The sensational enmity between the kings of Patiala and Vizianagram augured a struggle for supremacy during India's 1932 tour of England. Both princes vied for captaincy of the national squad. Vizianagram, the losing bidder, withdrew, saying he was "broken-hearted" but sowed dissentions. His hatchet men in the team wrecked Patiala's leadership from within. In 1934, Patiala proposed to name the national championship after Ranjitsinghji, the legendary Indian cricketer. Vizianagram countered that it be called after Viceroy Willingdon. In 1936, Lala Amarnath was sent back from the tour of England because of the machinations of Vizianagram, then the captain. It was the headline of that era.

Ranjitsinghji harnessed his cricketing prowess to further political ambitions of succeeding to the throne of Nawanagar. His world-famous cricketing skills endeared him to the British, who accepted his claim to the succession in 1907 although it was illegal. Later, he peddled cricketing fame to secure the status of a princely state for Nawanagar, a midget in size and importance on the princely chessboard.

Cricket was the prize of a fierce regional contest between Bombay and Bengal in the 1930s. The maharaja of Santosh argued against Bombay's domination by alleging that Bengali cricketers were unfairly omitted from the Indian team. Bengali journalists launched fierce attacks on Bombay that were supported by the United Provinces, another marginalized region.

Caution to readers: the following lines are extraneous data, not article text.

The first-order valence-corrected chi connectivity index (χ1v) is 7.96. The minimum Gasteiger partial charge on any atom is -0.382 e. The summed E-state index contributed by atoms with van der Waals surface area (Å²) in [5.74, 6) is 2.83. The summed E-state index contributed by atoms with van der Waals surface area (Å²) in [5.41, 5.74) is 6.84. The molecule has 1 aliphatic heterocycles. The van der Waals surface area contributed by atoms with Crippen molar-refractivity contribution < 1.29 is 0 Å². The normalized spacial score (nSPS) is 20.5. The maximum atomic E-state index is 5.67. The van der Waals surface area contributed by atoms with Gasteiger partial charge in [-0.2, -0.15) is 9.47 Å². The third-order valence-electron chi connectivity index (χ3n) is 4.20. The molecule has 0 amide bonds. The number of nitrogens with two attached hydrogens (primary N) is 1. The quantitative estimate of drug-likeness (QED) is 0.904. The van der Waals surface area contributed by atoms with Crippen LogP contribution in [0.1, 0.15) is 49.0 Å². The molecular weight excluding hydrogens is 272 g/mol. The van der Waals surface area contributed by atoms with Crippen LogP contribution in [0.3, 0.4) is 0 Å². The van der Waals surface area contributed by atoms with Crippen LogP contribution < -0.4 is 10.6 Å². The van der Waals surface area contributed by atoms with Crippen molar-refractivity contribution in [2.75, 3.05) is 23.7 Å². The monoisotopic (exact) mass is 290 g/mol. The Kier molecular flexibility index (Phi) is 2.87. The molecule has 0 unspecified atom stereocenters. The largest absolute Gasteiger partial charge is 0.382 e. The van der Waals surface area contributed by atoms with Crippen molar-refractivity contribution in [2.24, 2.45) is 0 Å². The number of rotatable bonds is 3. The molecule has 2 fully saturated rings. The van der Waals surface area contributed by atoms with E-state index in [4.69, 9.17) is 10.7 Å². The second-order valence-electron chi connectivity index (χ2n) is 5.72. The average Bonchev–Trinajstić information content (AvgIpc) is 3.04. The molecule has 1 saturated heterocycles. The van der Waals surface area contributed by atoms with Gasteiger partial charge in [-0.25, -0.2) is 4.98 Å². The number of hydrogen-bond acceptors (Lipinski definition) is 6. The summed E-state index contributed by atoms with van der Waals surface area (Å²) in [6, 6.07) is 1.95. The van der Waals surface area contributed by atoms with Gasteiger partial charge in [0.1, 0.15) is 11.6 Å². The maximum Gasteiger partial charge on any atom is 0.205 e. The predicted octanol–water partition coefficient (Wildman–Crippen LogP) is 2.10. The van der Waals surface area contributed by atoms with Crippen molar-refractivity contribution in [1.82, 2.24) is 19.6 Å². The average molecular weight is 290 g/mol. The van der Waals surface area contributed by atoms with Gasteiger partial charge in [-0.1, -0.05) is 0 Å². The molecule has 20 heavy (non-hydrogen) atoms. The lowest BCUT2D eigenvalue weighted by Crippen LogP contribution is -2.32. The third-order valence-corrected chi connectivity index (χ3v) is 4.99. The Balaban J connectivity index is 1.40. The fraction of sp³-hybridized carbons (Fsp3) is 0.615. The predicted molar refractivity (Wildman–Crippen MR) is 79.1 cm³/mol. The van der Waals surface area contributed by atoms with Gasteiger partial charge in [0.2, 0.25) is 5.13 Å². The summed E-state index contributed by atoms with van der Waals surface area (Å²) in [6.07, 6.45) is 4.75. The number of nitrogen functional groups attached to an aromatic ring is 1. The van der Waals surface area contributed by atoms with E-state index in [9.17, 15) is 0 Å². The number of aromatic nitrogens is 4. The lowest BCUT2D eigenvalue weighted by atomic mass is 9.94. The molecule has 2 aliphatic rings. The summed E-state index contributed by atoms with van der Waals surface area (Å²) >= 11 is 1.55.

Social leveler
Until the 1880s, cricket in India was an upper-caste preserve. The Parsis of Bombay, comprador capitalists, were the first to adopt cricket in the late 1830s. Early Hindu cricket was also of an elite nature. Cricket's social base widened from 1884, when patriarchs around the country recruited low-class sportsmen as professionals. Dalit star Palwankar Baloo broke new ground toward egalitarian society. In an India mired in caste prejudices, Baloo won great social acclaim as a player and inspired B R Ambedkar, the framer of free India's constitution. Baloo contested elections in 1934 and 1937 in Bombay, venerated by high and low alike.

British denigration of Bengali middle-class professionals (babus) led them to shun discriminatory social practices and pick the best native talent in sport. In Gujarat and central India too, players from modest backgrounds were roped into teams. School and college cricket in the colonial era was representative of society, aiming to eliminate distinctions of caste and creed. Teachers encouraged students, irrespective of pedigree, to play sports. "Proficiency in cricket helped students get jobs which their academic record would have denied them." (p 96)